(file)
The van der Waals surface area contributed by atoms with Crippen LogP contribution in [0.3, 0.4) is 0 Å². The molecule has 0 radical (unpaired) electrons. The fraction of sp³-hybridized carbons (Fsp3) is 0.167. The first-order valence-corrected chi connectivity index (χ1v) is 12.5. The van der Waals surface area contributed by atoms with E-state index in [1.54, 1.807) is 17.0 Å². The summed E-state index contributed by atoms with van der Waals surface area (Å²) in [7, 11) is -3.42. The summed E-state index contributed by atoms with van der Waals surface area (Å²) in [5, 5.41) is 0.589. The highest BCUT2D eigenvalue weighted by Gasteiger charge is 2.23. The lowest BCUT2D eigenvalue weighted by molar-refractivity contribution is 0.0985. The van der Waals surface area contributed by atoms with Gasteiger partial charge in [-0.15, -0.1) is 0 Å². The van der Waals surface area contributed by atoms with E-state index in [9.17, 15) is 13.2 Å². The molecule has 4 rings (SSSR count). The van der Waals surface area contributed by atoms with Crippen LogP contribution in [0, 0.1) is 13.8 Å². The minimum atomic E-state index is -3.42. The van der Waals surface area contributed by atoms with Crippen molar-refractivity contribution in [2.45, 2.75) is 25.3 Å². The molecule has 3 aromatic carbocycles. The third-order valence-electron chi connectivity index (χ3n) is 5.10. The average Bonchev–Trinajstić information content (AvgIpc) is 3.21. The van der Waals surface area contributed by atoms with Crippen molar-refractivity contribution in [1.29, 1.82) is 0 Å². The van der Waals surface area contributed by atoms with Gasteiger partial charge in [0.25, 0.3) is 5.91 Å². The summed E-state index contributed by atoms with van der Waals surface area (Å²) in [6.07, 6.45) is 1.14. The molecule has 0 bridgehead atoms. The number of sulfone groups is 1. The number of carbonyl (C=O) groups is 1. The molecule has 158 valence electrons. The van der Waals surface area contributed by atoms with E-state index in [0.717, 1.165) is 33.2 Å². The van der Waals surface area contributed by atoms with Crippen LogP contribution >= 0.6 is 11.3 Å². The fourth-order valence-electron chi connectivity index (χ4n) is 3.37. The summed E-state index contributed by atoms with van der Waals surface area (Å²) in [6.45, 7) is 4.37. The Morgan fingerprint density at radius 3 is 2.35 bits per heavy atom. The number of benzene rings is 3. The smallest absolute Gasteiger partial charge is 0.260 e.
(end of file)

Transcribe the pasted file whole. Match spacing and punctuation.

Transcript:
The van der Waals surface area contributed by atoms with Crippen LogP contribution in [0.3, 0.4) is 0 Å². The molecule has 0 radical (unpaired) electrons. The fraction of sp³-hybridized carbons (Fsp3) is 0.167. The first-order valence-corrected chi connectivity index (χ1v) is 12.5. The van der Waals surface area contributed by atoms with E-state index in [1.54, 1.807) is 17.0 Å². The summed E-state index contributed by atoms with van der Waals surface area (Å²) in [7, 11) is -3.42. The summed E-state index contributed by atoms with van der Waals surface area (Å²) in [5, 5.41) is 0.589. The highest BCUT2D eigenvalue weighted by Gasteiger charge is 2.23. The lowest BCUT2D eigenvalue weighted by molar-refractivity contribution is 0.0985. The van der Waals surface area contributed by atoms with Gasteiger partial charge in [-0.15, -0.1) is 0 Å². The van der Waals surface area contributed by atoms with E-state index in [9.17, 15) is 13.2 Å². The molecule has 4 rings (SSSR count). The van der Waals surface area contributed by atoms with Crippen LogP contribution in [0, 0.1) is 13.8 Å². The minimum atomic E-state index is -3.42. The van der Waals surface area contributed by atoms with Crippen molar-refractivity contribution in [2.45, 2.75) is 25.3 Å². The molecule has 3 aromatic carbocycles. The third-order valence-electron chi connectivity index (χ3n) is 5.10. The average Bonchev–Trinajstić information content (AvgIpc) is 3.21. The van der Waals surface area contributed by atoms with Crippen molar-refractivity contribution in [1.29, 1.82) is 0 Å². The van der Waals surface area contributed by atoms with Gasteiger partial charge in [0.25, 0.3) is 5.91 Å². The summed E-state index contributed by atoms with van der Waals surface area (Å²) in [6.07, 6.45) is 1.14. The molecule has 0 bridgehead atoms. The number of sulfone groups is 1. The number of carbonyl (C=O) groups is 1. The molecule has 158 valence electrons. The van der Waals surface area contributed by atoms with E-state index in [0.717, 1.165) is 33.2 Å². The van der Waals surface area contributed by atoms with Crippen LogP contribution >= 0.6 is 11.3 Å². The fourth-order valence-electron chi connectivity index (χ4n) is 3.37. The summed E-state index contributed by atoms with van der Waals surface area (Å²) in [6.45, 7) is 4.37. The Morgan fingerprint density at radius 3 is 2.35 bits per heavy atom. The number of benzene rings is 3. The smallest absolute Gasteiger partial charge is 0.260 e.